Dog behaviors decoded

Carrying, fetching, circling behaviors in your furry friends can all be traced back to wolf ancestors

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ISABELLE BUSCH

Some breeds, like the Alaskan Malamute and Czechoslovakian Wolfdog, look remarkably like wolves. Despite thousands of years of domestication, dogs retain many instincts that wolves depend on in the wild.

ISABELLE BUSCH

Dogs trot through campus, frolic in the park and relax on our couches. People often characterize their behaviors as cute, deciding their actions are a means of asking for food or attention. However, our interpretations of these behaviors may be misled. To understand dog behavior, we must go back to their roots.

Dogs are domesticated from wolves, according to Nature. That is all there is to it! Selective breeding produced the myriad of pups we share our homes and lives with today. Some breeds, like the Alaskan Malamute and Czechoslovakian Wolfdog, look remarkably like wolves. Despite thousands of years of domestication, dogs retain many instincts that wolves depend on in the wild.

Gray wolves are powerful predators, but bears and smaller scavengers often steal their meals. To protect their leftovers, wolves bury the remains of kills, according to research published in Canadian Field-Naturalist. Burying food also helps keep carcasses fresher, and sometimes wolves will cache food in anticipation of prey scarcity. Your dog likely buries items to satisfy this protective instinct.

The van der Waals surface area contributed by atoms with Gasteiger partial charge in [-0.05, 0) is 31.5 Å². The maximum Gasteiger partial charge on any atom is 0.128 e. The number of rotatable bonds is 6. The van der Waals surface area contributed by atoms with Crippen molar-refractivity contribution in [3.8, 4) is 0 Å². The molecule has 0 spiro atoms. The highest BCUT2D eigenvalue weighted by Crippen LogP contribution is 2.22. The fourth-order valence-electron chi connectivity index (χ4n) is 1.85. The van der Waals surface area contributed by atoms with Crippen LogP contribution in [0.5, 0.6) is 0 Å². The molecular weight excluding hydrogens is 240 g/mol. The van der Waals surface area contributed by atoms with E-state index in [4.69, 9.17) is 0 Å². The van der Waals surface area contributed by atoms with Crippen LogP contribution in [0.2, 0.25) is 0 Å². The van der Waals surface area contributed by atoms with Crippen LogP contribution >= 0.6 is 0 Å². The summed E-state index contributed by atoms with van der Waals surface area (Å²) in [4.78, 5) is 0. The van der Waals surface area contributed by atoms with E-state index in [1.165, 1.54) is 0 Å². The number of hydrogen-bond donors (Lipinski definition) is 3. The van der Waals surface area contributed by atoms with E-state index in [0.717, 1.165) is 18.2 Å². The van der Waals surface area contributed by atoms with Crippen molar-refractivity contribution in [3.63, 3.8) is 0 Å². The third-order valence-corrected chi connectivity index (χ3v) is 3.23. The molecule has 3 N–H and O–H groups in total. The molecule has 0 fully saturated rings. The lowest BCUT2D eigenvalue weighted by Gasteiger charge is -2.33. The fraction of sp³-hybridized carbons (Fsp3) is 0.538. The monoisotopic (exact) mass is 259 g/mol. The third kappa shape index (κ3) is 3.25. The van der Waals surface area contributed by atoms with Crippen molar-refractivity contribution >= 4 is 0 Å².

This protective behavior also explains food-carrying in domestic dogs. If you give a dog a cookie, it will often carry it to another location before settling down to nibble. Some dogs pick up their kibble bowl and carry it to a different location in the house to eat dinner.

Another food-related behavior is fetch. Why do dogs enjoy retrieving items? When wolves hunt, they often bring prey back to their den to share with pups and other pack members, according to the International Wolf Center

Research conducted by Stockholm University also found that some gray wolf pups retrieve balls thrown by humans, according to Science. Bounding over a trimmed, green lawn to bring a toy back to your outstretched hand looks nothing like providing for a pack in the wild, but it still satisfies an instinct embedded deep in a dog’s psyche that was bred for by humans for years. 

Perhaps the most unusual behavior is circling. Most dogs turn in a circle, or several, before they lay down. Sometimes they also scratch or sniff at the ground. Yet again, we can look to wolves for the answer, according to dog behavior specialists from VCA Animal Hospitals. Wolves turn in circles before bedding down for several reasons. 

First, the turning stamps down grass to create a soft nest. The kicking removes pests, bugs, rocks or unwanted sticks. Turning may also help check their surroundings and ensure their desired sleeping area is safe. Finally, turning allows wolves to determine the direction of the wind. 

Because sleeping downwind allows wolves to detect the scent of threats prior to their arrival, wolves sleep with their noses to the wind. Although domestic dogs may not be turning for all the reasons wolves do, they are still performing a behavior ingrained in their genetics.

As you spend time with your four-legged family member, take a closer look at behaviors you may not have noticed before. Many aspects of your dog, from its vocalizations to its body language, are based on the survival of ancient wolves and thousands of years of selective breeding. Noticing how much your dog reflects its wolf ancestors is a humbling reminder of the wolf that still lives in every canine companion.